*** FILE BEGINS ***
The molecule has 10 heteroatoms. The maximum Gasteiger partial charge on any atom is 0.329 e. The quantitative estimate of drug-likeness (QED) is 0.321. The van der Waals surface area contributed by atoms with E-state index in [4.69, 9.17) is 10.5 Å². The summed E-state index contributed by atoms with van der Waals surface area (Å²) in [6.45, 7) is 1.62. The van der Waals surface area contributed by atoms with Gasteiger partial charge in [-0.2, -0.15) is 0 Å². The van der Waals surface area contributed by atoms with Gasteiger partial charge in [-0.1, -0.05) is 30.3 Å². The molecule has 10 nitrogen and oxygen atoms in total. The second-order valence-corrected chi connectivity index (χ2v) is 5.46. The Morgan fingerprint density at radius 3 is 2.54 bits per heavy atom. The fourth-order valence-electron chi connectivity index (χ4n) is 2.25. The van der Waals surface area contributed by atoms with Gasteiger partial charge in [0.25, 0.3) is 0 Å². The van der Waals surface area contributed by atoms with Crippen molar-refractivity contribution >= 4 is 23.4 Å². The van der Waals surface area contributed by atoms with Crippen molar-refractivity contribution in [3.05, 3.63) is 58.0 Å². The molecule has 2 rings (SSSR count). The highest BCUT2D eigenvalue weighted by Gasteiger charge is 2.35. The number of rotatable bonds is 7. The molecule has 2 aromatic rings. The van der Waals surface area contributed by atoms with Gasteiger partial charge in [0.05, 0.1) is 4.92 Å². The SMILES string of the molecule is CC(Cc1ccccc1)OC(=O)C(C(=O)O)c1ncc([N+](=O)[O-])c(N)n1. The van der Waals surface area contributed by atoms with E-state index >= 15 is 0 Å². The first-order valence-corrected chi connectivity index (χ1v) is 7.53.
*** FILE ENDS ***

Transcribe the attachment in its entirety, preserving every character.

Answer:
The molecule has 10 heteroatoms. The maximum Gasteiger partial charge on any atom is 0.329 e. The quantitative estimate of drug-likeness (QED) is 0.321. The van der Waals surface area contributed by atoms with E-state index in [4.69, 9.17) is 10.5 Å². The summed E-state index contributed by atoms with van der Waals surface area (Å²) in [6.45, 7) is 1.62. The van der Waals surface area contributed by atoms with Gasteiger partial charge in [-0.2, -0.15) is 0 Å². The van der Waals surface area contributed by atoms with Gasteiger partial charge in [-0.1, -0.05) is 30.3 Å². The molecule has 10 nitrogen and oxygen atoms in total. The second-order valence-corrected chi connectivity index (χ2v) is 5.46. The Morgan fingerprint density at radius 3 is 2.54 bits per heavy atom. The fourth-order valence-electron chi connectivity index (χ4n) is 2.25. The van der Waals surface area contributed by atoms with Gasteiger partial charge in [0.25, 0.3) is 0 Å². The van der Waals surface area contributed by atoms with Crippen molar-refractivity contribution >= 4 is 23.4 Å². The van der Waals surface area contributed by atoms with Crippen molar-refractivity contribution in [3.05, 3.63) is 58.0 Å². The molecule has 2 rings (SSSR count). The highest BCUT2D eigenvalue weighted by Gasteiger charge is 2.35. The number of rotatable bonds is 7. The molecule has 2 aromatic rings. The van der Waals surface area contributed by atoms with Gasteiger partial charge in [0.05, 0.1) is 4.92 Å². The SMILES string of the molecule is CC(Cc1ccccc1)OC(=O)C(C(=O)O)c1ncc([N+](=O)[O-])c(N)n1. The van der Waals surface area contributed by atoms with E-state index >= 15 is 0 Å². The first-order valence-corrected chi connectivity index (χ1v) is 7.53.